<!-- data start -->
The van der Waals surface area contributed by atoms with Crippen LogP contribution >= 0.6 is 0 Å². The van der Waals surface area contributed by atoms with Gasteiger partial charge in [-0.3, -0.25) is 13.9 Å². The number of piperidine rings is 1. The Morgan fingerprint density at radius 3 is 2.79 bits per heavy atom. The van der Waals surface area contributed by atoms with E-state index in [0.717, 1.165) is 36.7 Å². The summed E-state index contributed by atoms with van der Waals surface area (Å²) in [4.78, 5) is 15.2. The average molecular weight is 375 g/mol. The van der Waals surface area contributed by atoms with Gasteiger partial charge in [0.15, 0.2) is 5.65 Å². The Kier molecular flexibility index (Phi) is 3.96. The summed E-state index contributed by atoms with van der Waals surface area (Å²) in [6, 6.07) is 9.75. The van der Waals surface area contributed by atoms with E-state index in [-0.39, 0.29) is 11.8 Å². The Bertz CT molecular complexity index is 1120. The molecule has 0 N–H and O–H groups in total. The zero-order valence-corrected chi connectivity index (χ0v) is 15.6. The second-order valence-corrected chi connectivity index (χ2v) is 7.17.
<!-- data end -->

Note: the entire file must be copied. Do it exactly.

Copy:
The van der Waals surface area contributed by atoms with Crippen LogP contribution >= 0.6 is 0 Å². The van der Waals surface area contributed by atoms with Gasteiger partial charge in [-0.3, -0.25) is 13.9 Å². The number of piperidine rings is 1. The Morgan fingerprint density at radius 3 is 2.79 bits per heavy atom. The van der Waals surface area contributed by atoms with E-state index in [0.717, 1.165) is 36.7 Å². The summed E-state index contributed by atoms with van der Waals surface area (Å²) in [4.78, 5) is 15.2. The average molecular weight is 375 g/mol. The van der Waals surface area contributed by atoms with Gasteiger partial charge in [0.15, 0.2) is 5.65 Å². The Kier molecular flexibility index (Phi) is 3.96. The summed E-state index contributed by atoms with van der Waals surface area (Å²) in [6, 6.07) is 9.75. The van der Waals surface area contributed by atoms with E-state index in [-0.39, 0.29) is 11.8 Å². The Bertz CT molecular complexity index is 1120. The molecule has 0 N–H and O–H groups in total. The zero-order valence-corrected chi connectivity index (χ0v) is 15.6. The second-order valence-corrected chi connectivity index (χ2v) is 7.17.